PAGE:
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Phibsboro Crossroads, Dublin 7, Ireland

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  • Greenhouse Gas Emissions

  • Carbon Footprint

  • Biodiversity

  • Organic

Greenhouse Gas Emissions

20% of global greenhouse gas emissions are generated by agriculture and land use. 

Food and Agriculture Organization UN, 2016.

"We need to be able to track and monitor emissions. The tricky thing for food is that we don’t have that kind of monitoring process in place”

Dr. Brent Loken, EAT Foundation, Norway.

EAT-Lancet Commission Report, 2019 sets universal  targets for both a healthy and sustainable diet. 

Source: UN Climate Change

Carbon Footprint

+ buying local

1. Estimate the avg emissions produced in a kilo of each food group (kg CO2e/kg): Red meat, White meat, Dairy, Cereals, Fruit, Veg, Oils, Drinks.

 

2. Then divide by the avg energy content (kCal/g) for each food group,  to give an emissions factor per Calorie (g CO2e/kCal).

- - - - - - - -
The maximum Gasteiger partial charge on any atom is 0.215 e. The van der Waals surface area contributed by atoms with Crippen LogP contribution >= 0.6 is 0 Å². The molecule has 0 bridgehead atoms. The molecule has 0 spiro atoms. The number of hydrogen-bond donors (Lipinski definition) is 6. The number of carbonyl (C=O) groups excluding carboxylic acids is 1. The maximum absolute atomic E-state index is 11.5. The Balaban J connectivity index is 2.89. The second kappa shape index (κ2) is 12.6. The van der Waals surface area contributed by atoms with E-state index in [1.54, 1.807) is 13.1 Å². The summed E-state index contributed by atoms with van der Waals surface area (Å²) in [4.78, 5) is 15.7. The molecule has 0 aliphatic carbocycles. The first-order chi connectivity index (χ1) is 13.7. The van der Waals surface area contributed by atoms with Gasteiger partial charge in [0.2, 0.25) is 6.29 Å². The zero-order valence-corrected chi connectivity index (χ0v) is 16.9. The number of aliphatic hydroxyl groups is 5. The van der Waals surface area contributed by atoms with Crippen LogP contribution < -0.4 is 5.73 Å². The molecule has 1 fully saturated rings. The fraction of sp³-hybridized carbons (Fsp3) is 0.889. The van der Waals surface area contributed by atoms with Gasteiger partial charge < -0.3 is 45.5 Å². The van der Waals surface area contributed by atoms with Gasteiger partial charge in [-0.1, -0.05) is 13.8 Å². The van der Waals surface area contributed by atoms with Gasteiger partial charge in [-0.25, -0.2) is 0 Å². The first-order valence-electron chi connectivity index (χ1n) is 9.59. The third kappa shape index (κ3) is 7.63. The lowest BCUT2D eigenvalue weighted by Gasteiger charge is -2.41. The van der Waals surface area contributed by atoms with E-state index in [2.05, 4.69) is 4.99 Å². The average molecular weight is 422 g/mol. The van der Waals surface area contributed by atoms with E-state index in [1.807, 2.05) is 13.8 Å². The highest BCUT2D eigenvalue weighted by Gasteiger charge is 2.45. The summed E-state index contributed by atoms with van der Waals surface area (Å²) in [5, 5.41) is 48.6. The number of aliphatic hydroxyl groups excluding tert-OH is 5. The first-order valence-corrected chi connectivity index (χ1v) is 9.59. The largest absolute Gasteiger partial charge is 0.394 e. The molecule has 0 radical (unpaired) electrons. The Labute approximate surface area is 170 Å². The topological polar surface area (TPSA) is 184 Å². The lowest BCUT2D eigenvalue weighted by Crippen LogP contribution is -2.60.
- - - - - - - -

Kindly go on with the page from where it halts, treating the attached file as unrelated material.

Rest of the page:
Growing your own or buying local may reduce your carbon footprint. 

Source: Shrink that Footprint

Biodiversity

Biodiversity impacts soil fertility and plant reproduction by pollinators. 

Pollinators are responsible for one of every three bites of food we take U.S. Agriculture Department.

Biodiversity and polyculture enable species to naturally adapt and evolve.

 

Monoculture introduces uniformity and facilitates mechanisation.

Deforestation in tropical rainforests reduce the most biologically diverse ecosystems on the planet.

Source: IUCN

Organic Certified

It takes 1000 years for 1cm of topsoil to form. 

 

Globally, soils degrade at a rate of 30 football pitches of soil every minute as a result of deforestation, climate change and exploitative land use practices. 

Organically certified food is the best means to measure and limit the impact of farming on soil.

In Ireland, EU standards apply, taking two years to achieve full-organic status certified by either IOA or Organic Trust.

Source: Soil Association